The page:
Ruptures of the TFC generally occur in the immediate vicinity of the radial origin and also frequently on the ulnar attachment.
Injuries to the radioulnar ligaments always lead to instability in the distal radioulnar joint. If the palmar radioulnar ligament is involved, the radius dislocates to the palmar aspect. Conversely, an injury to the dorsal ligament leads to a dorsal shift of the radius in the distal radioulnar joint.
Injuries to the ulnolunate and the ulnotriquetral ligaments can promote radiocarpal instability of the carpus.
The components of the TFCC can best be visualized with MRI. Arthroscopy, however, remains the diagnostic standard of reference. Since arthroscopy is an invasive procedure, therapeutic measures can be carried out in the same sitting.
Magnetic Resonance Imaging
Because extension of the TFCC is in the millimeter range, it can only be visualized with sufficient diagnostic quality if the following examining conditions are fulfilled.
Field strength and gradient field strength: To achieve a sufficient signal-to-noise ratio, as well as high spatial resolution within an acceptable scan time, high-capacity equipment with field strengths of 1.0 or 1.5 T and gradient field strengths of at least 20 mT/m must be used. Low-field scanners of 0.2 or 0.5 T visualize the bony morphology of the carpus, but the carpal ligaments and the TFCC always escape certain assessment.
Surface coils: The use of dedicated surface coils is obligatory on the carpus. Flexible wraparound coils and 2-, 4- or 8-channel coils in phased-array technology are available for this purpose. The latter provide the best images.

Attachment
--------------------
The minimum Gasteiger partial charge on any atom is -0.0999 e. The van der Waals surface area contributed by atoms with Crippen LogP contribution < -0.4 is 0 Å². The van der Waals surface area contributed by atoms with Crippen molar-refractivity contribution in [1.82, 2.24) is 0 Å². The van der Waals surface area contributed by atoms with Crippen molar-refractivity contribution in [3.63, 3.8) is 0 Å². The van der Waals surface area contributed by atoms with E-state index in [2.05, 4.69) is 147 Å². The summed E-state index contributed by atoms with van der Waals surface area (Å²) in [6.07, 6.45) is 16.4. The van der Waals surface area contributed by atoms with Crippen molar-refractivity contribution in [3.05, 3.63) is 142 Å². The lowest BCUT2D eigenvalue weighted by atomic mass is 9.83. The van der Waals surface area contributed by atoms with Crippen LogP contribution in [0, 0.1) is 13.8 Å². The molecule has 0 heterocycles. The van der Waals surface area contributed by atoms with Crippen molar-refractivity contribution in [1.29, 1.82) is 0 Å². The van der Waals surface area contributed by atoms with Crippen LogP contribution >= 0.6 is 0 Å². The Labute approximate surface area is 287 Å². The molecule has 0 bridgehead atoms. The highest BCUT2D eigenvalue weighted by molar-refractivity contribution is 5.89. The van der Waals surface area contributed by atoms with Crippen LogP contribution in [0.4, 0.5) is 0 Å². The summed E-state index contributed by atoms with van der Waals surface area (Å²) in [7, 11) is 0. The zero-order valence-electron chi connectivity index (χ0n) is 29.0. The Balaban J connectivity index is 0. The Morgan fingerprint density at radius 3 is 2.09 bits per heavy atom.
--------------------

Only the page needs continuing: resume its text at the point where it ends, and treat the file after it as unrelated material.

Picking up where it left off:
Application of contrastmedium: The accuracy of diagnostic assessment of the triangular fibrocartilage complex is significantly increased by the intravenous and/or intra-articular administration of contrastmedium. The surface contour and structural dehiscences accompanying perforations and ruptures of the intrinsic ligamentsand the triangular fibrocartilage are visualized with distension and a high contrast-to-noiseratio in MR arthrography. Fibrovascular regenerative tissue, which appears in the damaged TFCC periphery a few days after injury, can be identifiedand localized with high sensitivity by means of intensive enhancement after intravenous administration of contrast medium.
Appropriate sequences: As explained in Chapters 9 and 10, the sequences listed in Table 11.2 are best suited for visualization of the TFCC on MRI.
T2*-weighted GRE sequences (FLASH or FSPGR with an α of 15–30°) and a hybrid DESS-type sequence (with T1 and T2* fractions) are the best suited of the three-dimensional sequences (see Table 10.11). The 3D datasets with nearly isotropic voxels permit radial multiplanar reconstruction (MPR) of the TFC. The center of reconstruction is placed in the styloid process of the ulna, and the reconstruction segment extends between the dorsal and palmar borders of the sigmoid notch of the radius.
A scan field of 8 cm or 10 cm edge length and slice thicknesses of 2 mm for 2D sequences and 1 mm or less for 3D sequences are desirable. Three-dimensional imaging permits MPR in the direction of interest, e.g., parallel to the ulnobasal and ulnoapical fibers of the TFC or the ulnolunate and ulnotriquetral ligaments.
The following text briefly describes the normal anatomy of the triangular fibrocartilage complex as seen on MR images.